Opening/Synopsis:  “No matter how far apart we are, I’ll always find ways to tell you I love you./ How?/ From wherever we stand, you see the moon and I see the moon.  That is how we can send each other hugs./ Moon hugs?/  Yes, moon hugs.”  This story is told through the seasons and delivers a very powerful message to children — love is eternal.   

Why I like this bookSun Kisses, Moon Hugs is pure poetry and a visual feast for the eyes.   Written and illustrated by two friends,  Susan and Courtenay have taken a sad subject about separation and created a beautiful consoling book for children.  It is written in dialogue, but is very lyrical and inspirational.  It is the perfect book to use with children when they are dealing with separation from a parent because of deployment or job, loss, illness, divorce,  and tragedy.   The dialogue in the book gives kids the vocabulary to feel connected and to feel the presence of a loved one — and it’s all done through signs of nature. The illustrations are big, vibrant and breathtaking, and include children from all cultures.  The book is simply beautiful!

Sun KissesIllust_2lr

Favorite rhymes:

“But the moon doesn’t have any arms!/It’s true the moon cannot reach down to hold your hand, but she is strong enough to pull waves onto sand./Her invisible arms rock the tides by night and day, like my love holds you safely when I am away.”

“But when I wake up, the moon will be gone!/ Ahh, but then we can send each other kisses by dawn.  When you open your eyes and see the sun rise, just do this…blow a kiss.”

“From the heavens above to earth below, there are infinite ways to say hello.  Love is in each star twinkling in space and every frosty snowflake tickling your face.”

Resources:  The book alone is a beautiful resource.   Children will be wide-eyed with questions as you snuggle with them to read Sun Kisses, Moon Hugs.   You may visit the author’s website for more information.

Every Friday, authors and KidLit bloggers post a favorite picture book.  To see a complete listing of all the Perfect Picture Books with resources, please visit author Susanna Leonard Hill’s Perfect Picture Books.

This book has been provided to me free of charge by the author/publisher in exchange for an honest review of the work. 

Because Amelia Smiled

Because Amelia Smiled178344784Because Amelia Smiled

David Ezra Stein, author and illustrator

Candlewick Press, Fiction,  September 2012

Suitable for:  Ages 4 -8

Theme:  A child’s smile inspires happiness, kindness and love

Opening/Synopsis“Because Amelia smiled, coming down the street…Mrs. Higgins smiled, too.  She thought of her grandson, Lionel, in Mexico and baked some cookies to send to him.”  Lionel shares the cookies with his class and teaches them an English song.  His act inspires a student in his class to film her kickboxing skills, who in turn inspires a ballet club in England.  These acts of kindness start a ripple effect that takes the reader to England, Israel,  Paris, Italy and back to New York City and Amelia.  It only takes one big smile from a little girl to ignite a chain reaction from people around the world.

Why I like this book:  Stein’s book shows children the power of how we are all connected to people we know and don’t know.  Everything thing we do has an impact on someone else.   And, with the internet and social media, our actions within our global family becomes even more important.   With Amelia her unknowing act of kindness spreads like wildfire around the world.  Too often we see the negative and it is an inspiring message to share with children and adults.  And Stein urges readers of his book to “Pass it on.”  The illustrations are very detailed and done with pencil, water-soluble crayons, and watercolor.  Stein is the author-illustrator of Interrupting Chicken, which was awarded a Caldecott Honor.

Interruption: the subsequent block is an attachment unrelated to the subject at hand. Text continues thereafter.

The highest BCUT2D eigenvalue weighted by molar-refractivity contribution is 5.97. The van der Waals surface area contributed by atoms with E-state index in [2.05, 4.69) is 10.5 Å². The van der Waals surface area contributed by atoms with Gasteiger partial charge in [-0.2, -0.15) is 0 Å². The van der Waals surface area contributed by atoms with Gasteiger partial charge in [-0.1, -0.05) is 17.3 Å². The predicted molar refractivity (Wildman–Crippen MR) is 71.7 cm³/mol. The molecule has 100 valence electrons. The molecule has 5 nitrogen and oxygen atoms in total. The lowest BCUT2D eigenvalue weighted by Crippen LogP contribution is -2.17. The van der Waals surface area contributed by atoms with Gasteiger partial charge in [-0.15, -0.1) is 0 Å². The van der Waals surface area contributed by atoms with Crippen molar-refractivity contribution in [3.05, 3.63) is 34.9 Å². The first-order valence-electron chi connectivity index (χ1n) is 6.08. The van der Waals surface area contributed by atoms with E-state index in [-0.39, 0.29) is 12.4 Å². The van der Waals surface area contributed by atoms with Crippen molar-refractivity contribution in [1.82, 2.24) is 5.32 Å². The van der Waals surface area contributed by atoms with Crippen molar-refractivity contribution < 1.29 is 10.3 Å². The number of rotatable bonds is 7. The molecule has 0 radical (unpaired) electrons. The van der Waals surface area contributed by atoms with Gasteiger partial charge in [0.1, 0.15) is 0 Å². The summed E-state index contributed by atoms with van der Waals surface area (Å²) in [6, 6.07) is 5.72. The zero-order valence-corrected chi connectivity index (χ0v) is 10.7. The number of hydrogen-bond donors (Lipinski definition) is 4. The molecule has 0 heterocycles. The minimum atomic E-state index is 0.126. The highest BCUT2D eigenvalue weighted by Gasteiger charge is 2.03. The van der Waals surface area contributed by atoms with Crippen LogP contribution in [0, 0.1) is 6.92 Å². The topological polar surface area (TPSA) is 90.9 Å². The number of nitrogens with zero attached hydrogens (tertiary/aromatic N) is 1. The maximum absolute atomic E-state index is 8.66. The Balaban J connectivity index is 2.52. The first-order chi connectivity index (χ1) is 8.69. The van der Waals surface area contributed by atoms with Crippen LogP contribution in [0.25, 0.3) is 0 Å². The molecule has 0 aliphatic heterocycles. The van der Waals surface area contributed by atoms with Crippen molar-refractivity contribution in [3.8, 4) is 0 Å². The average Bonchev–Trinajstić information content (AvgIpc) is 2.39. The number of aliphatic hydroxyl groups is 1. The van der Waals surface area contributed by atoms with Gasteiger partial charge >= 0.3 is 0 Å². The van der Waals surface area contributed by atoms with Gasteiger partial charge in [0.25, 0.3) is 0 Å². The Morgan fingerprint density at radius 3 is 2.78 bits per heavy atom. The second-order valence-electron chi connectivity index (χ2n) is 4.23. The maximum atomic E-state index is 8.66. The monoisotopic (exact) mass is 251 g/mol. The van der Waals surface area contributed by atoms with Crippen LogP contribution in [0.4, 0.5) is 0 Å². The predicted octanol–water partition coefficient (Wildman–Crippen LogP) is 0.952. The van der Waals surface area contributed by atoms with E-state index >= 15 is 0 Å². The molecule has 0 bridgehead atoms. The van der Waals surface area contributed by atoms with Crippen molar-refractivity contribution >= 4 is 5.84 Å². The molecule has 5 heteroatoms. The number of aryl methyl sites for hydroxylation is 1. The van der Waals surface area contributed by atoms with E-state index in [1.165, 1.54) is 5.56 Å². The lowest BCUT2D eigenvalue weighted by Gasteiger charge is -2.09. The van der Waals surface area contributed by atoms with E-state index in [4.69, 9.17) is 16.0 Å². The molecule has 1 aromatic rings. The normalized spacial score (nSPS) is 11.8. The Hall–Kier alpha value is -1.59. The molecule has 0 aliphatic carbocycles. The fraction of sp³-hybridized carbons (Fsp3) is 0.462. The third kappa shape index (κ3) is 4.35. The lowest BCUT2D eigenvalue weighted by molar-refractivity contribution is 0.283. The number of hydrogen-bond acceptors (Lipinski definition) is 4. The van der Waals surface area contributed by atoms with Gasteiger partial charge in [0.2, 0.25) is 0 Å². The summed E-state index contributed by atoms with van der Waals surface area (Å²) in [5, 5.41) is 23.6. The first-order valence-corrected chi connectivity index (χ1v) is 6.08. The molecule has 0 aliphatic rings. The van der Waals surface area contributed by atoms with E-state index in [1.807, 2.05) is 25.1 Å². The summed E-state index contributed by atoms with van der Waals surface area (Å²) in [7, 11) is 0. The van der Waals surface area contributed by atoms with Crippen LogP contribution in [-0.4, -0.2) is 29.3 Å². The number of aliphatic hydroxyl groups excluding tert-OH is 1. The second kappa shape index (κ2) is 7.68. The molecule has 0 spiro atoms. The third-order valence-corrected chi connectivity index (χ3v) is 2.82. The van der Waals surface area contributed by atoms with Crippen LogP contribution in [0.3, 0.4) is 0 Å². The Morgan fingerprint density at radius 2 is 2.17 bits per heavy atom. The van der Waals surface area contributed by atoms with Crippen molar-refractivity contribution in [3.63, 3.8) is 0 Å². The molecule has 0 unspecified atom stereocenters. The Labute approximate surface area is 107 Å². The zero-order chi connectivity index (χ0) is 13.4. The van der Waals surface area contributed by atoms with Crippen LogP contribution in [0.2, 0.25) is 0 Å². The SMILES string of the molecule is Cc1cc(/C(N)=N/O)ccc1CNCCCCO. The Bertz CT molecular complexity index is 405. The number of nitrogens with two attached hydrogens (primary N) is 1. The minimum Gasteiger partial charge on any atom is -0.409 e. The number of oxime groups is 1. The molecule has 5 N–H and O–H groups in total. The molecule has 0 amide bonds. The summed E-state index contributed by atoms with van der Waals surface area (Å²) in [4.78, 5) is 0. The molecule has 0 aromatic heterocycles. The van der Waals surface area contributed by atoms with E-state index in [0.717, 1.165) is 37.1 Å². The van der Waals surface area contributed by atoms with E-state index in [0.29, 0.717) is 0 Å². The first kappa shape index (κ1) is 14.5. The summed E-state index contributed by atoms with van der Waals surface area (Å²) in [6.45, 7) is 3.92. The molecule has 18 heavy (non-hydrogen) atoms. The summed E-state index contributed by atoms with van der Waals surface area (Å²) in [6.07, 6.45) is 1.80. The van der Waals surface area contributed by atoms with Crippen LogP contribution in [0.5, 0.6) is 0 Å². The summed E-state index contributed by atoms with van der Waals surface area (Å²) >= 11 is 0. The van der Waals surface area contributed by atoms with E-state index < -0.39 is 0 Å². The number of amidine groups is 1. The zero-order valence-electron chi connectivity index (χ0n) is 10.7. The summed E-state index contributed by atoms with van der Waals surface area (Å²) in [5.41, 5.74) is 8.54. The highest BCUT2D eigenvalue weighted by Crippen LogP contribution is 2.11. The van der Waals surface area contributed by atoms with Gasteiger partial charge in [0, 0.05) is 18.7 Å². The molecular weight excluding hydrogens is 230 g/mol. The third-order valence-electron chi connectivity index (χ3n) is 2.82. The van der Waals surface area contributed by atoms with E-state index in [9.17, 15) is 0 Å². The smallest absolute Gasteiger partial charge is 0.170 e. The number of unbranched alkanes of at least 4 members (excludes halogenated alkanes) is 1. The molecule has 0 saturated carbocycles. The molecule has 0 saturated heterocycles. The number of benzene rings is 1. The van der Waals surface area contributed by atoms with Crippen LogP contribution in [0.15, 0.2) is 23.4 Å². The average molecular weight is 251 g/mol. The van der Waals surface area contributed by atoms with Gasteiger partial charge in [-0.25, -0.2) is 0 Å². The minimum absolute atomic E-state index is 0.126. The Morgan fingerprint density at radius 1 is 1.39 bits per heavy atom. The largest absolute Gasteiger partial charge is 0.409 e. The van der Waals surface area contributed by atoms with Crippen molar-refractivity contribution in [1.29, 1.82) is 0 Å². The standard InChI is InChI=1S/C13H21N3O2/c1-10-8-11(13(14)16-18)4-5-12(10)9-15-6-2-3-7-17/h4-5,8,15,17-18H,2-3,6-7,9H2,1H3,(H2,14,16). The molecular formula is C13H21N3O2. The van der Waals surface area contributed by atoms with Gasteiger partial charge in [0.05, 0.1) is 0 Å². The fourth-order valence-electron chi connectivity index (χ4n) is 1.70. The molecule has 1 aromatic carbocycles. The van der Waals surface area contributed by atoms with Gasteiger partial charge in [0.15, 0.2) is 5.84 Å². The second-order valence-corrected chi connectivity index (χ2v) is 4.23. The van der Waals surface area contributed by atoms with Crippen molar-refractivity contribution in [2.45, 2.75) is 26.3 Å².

Resources:  This picture book alone stands as a powerful tool for parents and teachers to encourage children to do acts of kindness at home, school,  and in their neighborhoods and communities. The Random Acts of Kindness Foundation is a great resource for classroom activities.  Candlewick has a page about the story behind the book.

Every Friday, authors and KidLit bloggers post a favorite picture book.  To see a complete listing of all the Perfect Picture Books with resources, please visit author Susanna Leonard Hill’s Perfect Picture Books.

The Next Place – Grief

The Next Place

Warren Hanson, Author and Illustrator

Waldman House Press, Fiction, 1997

Suitable for:  Ages 5 and Up

Theme:  Grief and Bereavement, Celebration of Life

Opening and Synopsis:  “The next place I go will be as peaceful and familiar as a sleepy summer Sunday and a sweet, untroubled mind.  And yet…it won’t be anything like any place I’ve ever been…or seen… or even dreamed of in the place I leave behindI won’t know where I’m going, and I won’t know where I’ve been as I tumble through the always and look back toward the when.”   This is a beautiful picture book for children and adults about letting go to a place where  light and love will shine forever.  After 9/11,  a grassroots effort formed called “The Next Place Network, and this book was given to surviving families.

Says Warren Hanson about his book:  ““The Next Place is a peaceful, comforting, quiet and hopeful book for times when we face the loss of someone we love. Or for when we face the reality of our own certain death. It is very deliberately not a traditionally religious look at death and the hereafter. We live in a world of many beliefs and backgrounds. I did not want the book to leave anyone out of its message of comfort. So I created the words and the illustrations in such a way that I hoped the reader would bring his or her own faith to it. Since the book came out, it has been embraced by people of many different religions and beliefs.”

Why I like this book:  Warren Hanson’s book is a celebration of life and portrays an afterlife in a non-religious, beautiful and soft  way.  It is an inspirational and poetic journey about death.    The illustrations are gorgeous.   This is a book I would give to a family that is dealing with the loss of a loved one.  It is an uplifting  book to read and discuss with children when they have lost a member of a family through war, an illness, an accident.  It would also be helpful to share if you have a family will soon making a transition.  This book brings hope and puts a smile on your face.  Kids will be so much more open to talking and asking questions.

Activities:  Have children plant a special tree in memory of a loved one.  Have them draw or  write about special memories so they won’t forget.   Make a memory box where you can put something special that belonged to a loved one inside.  You may want to add photos, cards/letters written to the child by the loved one.   That way kids can touch, read, and look at the items, and keep their memories alive.